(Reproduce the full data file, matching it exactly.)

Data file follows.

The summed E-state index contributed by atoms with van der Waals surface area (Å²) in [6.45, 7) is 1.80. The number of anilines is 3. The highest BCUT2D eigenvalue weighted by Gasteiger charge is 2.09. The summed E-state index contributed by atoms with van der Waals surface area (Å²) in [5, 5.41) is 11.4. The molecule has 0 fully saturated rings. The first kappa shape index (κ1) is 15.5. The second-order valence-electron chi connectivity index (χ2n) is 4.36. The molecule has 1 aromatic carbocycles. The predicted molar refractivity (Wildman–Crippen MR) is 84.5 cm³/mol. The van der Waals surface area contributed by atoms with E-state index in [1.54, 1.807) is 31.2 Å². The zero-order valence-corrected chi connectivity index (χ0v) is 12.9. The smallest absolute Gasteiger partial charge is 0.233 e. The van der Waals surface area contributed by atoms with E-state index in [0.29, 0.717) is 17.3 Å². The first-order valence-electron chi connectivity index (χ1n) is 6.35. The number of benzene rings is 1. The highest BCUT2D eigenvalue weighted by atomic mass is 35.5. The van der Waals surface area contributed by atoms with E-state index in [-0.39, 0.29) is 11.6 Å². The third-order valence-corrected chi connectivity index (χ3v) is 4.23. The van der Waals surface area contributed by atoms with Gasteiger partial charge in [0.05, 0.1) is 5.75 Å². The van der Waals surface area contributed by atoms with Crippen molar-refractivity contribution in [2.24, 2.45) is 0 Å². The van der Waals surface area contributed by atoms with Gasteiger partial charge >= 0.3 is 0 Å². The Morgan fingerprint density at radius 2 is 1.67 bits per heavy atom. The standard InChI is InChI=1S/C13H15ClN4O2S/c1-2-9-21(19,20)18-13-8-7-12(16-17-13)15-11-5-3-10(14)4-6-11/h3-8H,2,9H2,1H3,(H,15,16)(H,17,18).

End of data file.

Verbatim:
The summed E-state index contributed by atoms with van der Waals surface area (Å²) in [6.45, 7) is 1.80. The number of anilines is 3. The highest BCUT2D eigenvalue weighted by Gasteiger charge is 2.09. The summed E-state index contributed by atoms with van der Waals surface area (Å²) in [5, 5.41) is 11.4. The molecule has 0 fully saturated rings. The first kappa shape index (κ1) is 15.5. The second-order valence-electron chi connectivity index (χ2n) is 4.36. The molecule has 1 aromatic carbocycles. The predicted molar refractivity (Wildman–Crippen MR) is 84.5 cm³/mol. The van der Waals surface area contributed by atoms with E-state index in [1.54, 1.807) is 31.2 Å². The zero-order valence-corrected chi connectivity index (χ0v) is 12.9. The smallest absolute Gasteiger partial charge is 0.233 e. The van der Waals surface area contributed by atoms with E-state index in [0.29, 0.717) is 17.3 Å². The first-order valence-electron chi connectivity index (χ1n) is 6.35. The number of benzene rings is 1. The highest BCUT2D eigenvalue weighted by atomic mass is 35.5. The van der Waals surface area contributed by atoms with E-state index in [-0.39, 0.29) is 11.6 Å². The third-order valence-corrected chi connectivity index (χ3v) is 4.23. The van der Waals surface area contributed by atoms with Gasteiger partial charge in [0.05, 0.1) is 5.75 Å². The van der Waals surface area contributed by atoms with Crippen molar-refractivity contribution in [2.24, 2.45) is 0 Å². The van der Waals surface area contributed by atoms with Gasteiger partial charge >= 0.3 is 0 Å². The Morgan fingerprint density at radius 2 is 1.67 bits per heavy atom. The standard InChI is InChI=1S/C13H15ClN4O2S/c1-2-9-21(19,20)18-13-8-7-12(16-17-13)15-11-5-3-10(14)4-6-11/h3-8H,2,9H2,1H3,(H,15,16)(H,17,18).